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16% of South Africa’s 48,700 millionaires are black, Indian, coloured or Chinese

November 15, 2013

SOUTH Africa has grown its previously disadvantaged dollar millionaires to 7,800 in 2012 from 4,300 in 2007 — although the rand has fallen about 25% to the dollar over this time, a survey has found.

About 16% of South Africa’s 48,700 millionaires are black, Indian, coloured or Chinese, according to research by consultancy New World Wealth, which has offices in the UK and South Africa.

However, whites still dominate the list with 36,500 white males and 4,400 white females.

Based on South Africa’s millionaire growth trends over the past 10 years, it will take 25 years to reach parity between black and white dollar millionaires in South Africa, said Andrew Amoils, senior analyst at New World Wealth.

The research will fuel the debate about how effective black empowerment laws have been in distributing wealth among previously disadvantaged groups.

Mr Amoils said on Thursday that previously disadvantaged millionaires made up a relatively small proportion of the ultrawealthy, considering this group made up 90% of the national population.

“But previously disadvantaged millionaire volumes have risen by a strong 81% from 2007-13, which is well above the overall rate of 14% for all millionaires.”

This growth took place despite the 2007-08 global crisis.

To qualify as a millionaire for the study, individuals had to have net assets of $1m or more, excluding their primary residence.

New World Wealth maintains a database of South Africa’s high net worth individuals based on company and director databases, private jet, yacht and property sales, and income distribution trends from the World Bank. It sells its research to the private banking industry, particularly international banks entering African markets, as well as the luxury goods industry and gold traders.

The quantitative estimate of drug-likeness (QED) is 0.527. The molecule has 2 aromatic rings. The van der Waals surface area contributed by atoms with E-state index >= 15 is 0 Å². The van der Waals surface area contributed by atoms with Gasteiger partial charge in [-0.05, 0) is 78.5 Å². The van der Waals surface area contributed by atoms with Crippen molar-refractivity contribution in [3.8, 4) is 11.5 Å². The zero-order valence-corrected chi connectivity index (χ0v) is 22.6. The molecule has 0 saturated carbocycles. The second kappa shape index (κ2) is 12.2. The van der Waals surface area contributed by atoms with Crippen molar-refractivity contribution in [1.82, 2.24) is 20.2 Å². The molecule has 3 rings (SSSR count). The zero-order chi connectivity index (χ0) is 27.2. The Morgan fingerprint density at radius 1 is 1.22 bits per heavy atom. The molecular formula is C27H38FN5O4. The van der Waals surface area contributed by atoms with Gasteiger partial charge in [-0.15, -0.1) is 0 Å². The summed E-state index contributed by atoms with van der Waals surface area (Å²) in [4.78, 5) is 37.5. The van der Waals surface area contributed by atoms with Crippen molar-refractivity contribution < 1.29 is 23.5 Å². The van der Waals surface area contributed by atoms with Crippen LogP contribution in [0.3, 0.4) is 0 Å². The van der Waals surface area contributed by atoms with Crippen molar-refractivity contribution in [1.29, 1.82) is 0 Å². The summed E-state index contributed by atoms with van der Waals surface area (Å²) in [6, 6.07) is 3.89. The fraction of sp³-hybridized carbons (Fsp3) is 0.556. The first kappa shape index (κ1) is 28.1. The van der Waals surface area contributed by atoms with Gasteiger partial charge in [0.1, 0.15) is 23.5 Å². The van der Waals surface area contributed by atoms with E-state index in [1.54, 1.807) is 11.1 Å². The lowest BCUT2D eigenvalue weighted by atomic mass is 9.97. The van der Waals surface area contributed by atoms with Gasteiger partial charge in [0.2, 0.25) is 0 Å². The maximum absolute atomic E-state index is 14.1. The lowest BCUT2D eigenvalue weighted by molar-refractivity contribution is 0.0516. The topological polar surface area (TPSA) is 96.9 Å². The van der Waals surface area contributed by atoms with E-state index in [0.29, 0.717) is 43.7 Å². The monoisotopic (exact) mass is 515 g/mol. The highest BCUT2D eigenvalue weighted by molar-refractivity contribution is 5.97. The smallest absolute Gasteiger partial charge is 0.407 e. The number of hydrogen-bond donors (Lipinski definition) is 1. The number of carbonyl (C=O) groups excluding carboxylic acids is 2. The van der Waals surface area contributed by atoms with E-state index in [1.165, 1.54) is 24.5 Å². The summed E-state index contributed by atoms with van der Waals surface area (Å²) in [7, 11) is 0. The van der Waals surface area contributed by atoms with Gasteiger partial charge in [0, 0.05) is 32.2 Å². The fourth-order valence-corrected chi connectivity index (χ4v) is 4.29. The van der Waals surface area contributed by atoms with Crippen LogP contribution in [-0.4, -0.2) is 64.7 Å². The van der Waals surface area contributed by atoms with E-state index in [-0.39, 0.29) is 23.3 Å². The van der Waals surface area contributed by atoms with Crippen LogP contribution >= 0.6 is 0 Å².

The names topping the list of the wealthiest black South Africans come as no surprise.

Patrice Motsepe of African Rainbow Minerals is ranked first with $2.6bn in wealth made from, among others, mining interests.

He is followed by Cyril Ramaphosa of Shanduka Group with $550m and Tokyo Sexwale of Mvelaphanda Group in third place with $200m. Both men have been major beneficiaries of black economic empowerment (BEE) deals.

Exxaro Resources CEO Sipho Nkosi, who also owns a stake in Sanlam, makes fourth place on the list with $163m. Phuthuma Nhleko, chairman and former CEO of MTN ranks fifth with $142m.

The other five names making the top 10 are Vincent Mntambo ($95m), chairman of technology company ASG Consulting, who holds various directorships, and Nkululeko Leonard Sowazi ($68m), Kagiso Tiso Holdings chairman and director of Emira Property Fund. Richards Bay Coal Terminal chairman and director of Optimum Coal Mike Teke ($64m), Saki Macozoma ($53m) of Standard Bank/Safika and Dalikhaya Zihlangu ($50m), CEO of Eyabantu Capital and once CEO of state-owned diamond miner Alexkor, complete the list.

“A number of the names on the list made their money through multiple BEE deals,” said Mr Amoils. “Once they become trusted in the market as a reliable BEE partner, they tend to be used again, rather than spreading BEE more evenly among the population.”

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